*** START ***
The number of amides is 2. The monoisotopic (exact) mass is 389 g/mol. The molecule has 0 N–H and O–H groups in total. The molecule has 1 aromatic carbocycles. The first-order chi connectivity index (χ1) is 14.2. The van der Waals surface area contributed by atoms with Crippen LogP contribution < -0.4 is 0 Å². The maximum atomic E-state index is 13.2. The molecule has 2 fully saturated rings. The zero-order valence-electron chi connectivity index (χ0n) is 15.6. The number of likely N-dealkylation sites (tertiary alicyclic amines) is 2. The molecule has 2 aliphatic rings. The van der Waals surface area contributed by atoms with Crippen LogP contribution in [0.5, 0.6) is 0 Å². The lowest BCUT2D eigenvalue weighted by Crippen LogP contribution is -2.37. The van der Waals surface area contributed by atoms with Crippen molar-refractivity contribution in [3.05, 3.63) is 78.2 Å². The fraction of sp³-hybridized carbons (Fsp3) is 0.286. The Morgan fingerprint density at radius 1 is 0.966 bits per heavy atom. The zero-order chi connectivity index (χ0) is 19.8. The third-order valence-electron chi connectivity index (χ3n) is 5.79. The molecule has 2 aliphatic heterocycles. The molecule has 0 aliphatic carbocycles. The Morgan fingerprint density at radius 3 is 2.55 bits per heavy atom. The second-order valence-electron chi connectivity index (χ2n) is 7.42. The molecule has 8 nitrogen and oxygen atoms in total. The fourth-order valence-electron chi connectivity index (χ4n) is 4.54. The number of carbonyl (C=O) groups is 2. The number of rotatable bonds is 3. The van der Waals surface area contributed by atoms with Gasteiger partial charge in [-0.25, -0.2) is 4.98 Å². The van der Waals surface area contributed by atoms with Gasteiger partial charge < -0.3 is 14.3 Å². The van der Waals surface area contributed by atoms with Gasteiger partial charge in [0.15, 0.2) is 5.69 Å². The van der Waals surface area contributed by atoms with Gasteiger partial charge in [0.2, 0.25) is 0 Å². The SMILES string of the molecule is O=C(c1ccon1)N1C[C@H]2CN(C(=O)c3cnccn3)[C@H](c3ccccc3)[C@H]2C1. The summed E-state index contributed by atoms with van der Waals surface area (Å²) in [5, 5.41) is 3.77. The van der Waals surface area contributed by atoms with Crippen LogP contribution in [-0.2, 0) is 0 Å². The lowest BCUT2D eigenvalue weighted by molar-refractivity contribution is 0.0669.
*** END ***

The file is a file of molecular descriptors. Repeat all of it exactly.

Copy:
The number of amides is 2. The monoisotopic (exact) mass is 389 g/mol. The molecule has 0 N–H and O–H groups in total. The molecule has 1 aromatic carbocycles. The first-order chi connectivity index (χ1) is 14.2. The van der Waals surface area contributed by atoms with Crippen LogP contribution < -0.4 is 0 Å². The maximum atomic E-state index is 13.2. The molecule has 2 fully saturated rings. The zero-order valence-electron chi connectivity index (χ0n) is 15.6. The number of likely N-dealkylation sites (tertiary alicyclic amines) is 2. The molecule has 2 aliphatic rings. The van der Waals surface area contributed by atoms with Crippen LogP contribution in [0.5, 0.6) is 0 Å². The lowest BCUT2D eigenvalue weighted by Crippen LogP contribution is -2.37. The van der Waals surface area contributed by atoms with Crippen molar-refractivity contribution in [3.05, 3.63) is 78.2 Å². The fraction of sp³-hybridized carbons (Fsp3) is 0.286. The Morgan fingerprint density at radius 1 is 0.966 bits per heavy atom. The zero-order chi connectivity index (χ0) is 19.8. The third-order valence-electron chi connectivity index (χ3n) is 5.79. The molecule has 2 aliphatic heterocycles. The molecule has 0 aliphatic carbocycles. The Morgan fingerprint density at radius 3 is 2.55 bits per heavy atom. The second-order valence-electron chi connectivity index (χ2n) is 7.42. The molecule has 8 nitrogen and oxygen atoms in total. The fourth-order valence-electron chi connectivity index (χ4n) is 4.54. The number of carbonyl (C=O) groups is 2. The number of rotatable bonds is 3. The van der Waals surface area contributed by atoms with Gasteiger partial charge in [-0.25, -0.2) is 4.98 Å². The van der Waals surface area contributed by atoms with Gasteiger partial charge < -0.3 is 14.3 Å². The van der Waals surface area contributed by atoms with Gasteiger partial charge in [0.15, 0.2) is 5.69 Å². The van der Waals surface area contributed by atoms with Gasteiger partial charge in [0.2, 0.25) is 0 Å². The SMILES string of the molecule is O=C(c1ccon1)N1C[C@H]2CN(C(=O)c3cnccn3)[C@H](c3ccccc3)[C@H]2C1. The summed E-state index contributed by atoms with van der Waals surface area (Å²) in [5, 5.41) is 3.77. The van der Waals surface area contributed by atoms with Crippen LogP contribution in [-0.2, 0) is 0 Å². The lowest BCUT2D eigenvalue weighted by molar-refractivity contribution is 0.0669.